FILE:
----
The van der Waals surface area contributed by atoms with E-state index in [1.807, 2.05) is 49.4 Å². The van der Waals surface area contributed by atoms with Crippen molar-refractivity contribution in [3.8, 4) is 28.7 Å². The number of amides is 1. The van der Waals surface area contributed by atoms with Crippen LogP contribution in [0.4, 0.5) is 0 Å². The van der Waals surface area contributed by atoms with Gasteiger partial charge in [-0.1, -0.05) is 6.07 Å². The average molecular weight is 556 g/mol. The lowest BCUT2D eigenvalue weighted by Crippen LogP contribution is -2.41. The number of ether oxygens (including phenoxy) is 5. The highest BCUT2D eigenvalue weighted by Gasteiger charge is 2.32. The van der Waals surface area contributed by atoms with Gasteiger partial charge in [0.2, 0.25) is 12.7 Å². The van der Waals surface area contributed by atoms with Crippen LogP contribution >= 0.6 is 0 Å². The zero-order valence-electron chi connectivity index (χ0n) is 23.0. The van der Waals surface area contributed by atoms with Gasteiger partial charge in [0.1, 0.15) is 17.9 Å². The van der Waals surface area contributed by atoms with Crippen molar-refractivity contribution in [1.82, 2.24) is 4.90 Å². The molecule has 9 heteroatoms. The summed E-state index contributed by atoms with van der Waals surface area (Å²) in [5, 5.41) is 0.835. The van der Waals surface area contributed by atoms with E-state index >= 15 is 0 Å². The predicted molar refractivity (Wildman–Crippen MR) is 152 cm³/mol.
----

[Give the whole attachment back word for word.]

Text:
The van der Waals surface area contributed by atoms with E-state index in [1.807, 2.05) is 49.4 Å². The van der Waals surface area contributed by atoms with Crippen molar-refractivity contribution in [3.8, 4) is 28.7 Å². The number of amides is 1. The van der Waals surface area contributed by atoms with Crippen LogP contribution in [0.4, 0.5) is 0 Å². The van der Waals surface area contributed by atoms with Gasteiger partial charge in [-0.1, -0.05) is 6.07 Å². The average molecular weight is 556 g/mol. The lowest BCUT2D eigenvalue weighted by Crippen LogP contribution is -2.41. The number of ether oxygens (including phenoxy) is 5. The highest BCUT2D eigenvalue weighted by Gasteiger charge is 2.32. The van der Waals surface area contributed by atoms with Gasteiger partial charge in [0.2, 0.25) is 12.7 Å². The van der Waals surface area contributed by atoms with Crippen LogP contribution >= 0.6 is 0 Å². The zero-order valence-electron chi connectivity index (χ0n) is 23.0. The van der Waals surface area contributed by atoms with Gasteiger partial charge in [0.1, 0.15) is 17.9 Å². The van der Waals surface area contributed by atoms with Crippen molar-refractivity contribution in [1.82, 2.24) is 4.90 Å². The molecule has 9 heteroatoms. The summed E-state index contributed by atoms with van der Waals surface area (Å²) in [5, 5.41) is 0.835. The van der Waals surface area contributed by atoms with E-state index >= 15 is 0 Å². The predicted molar refractivity (Wildman–Crippen MR) is 152 cm³/mol.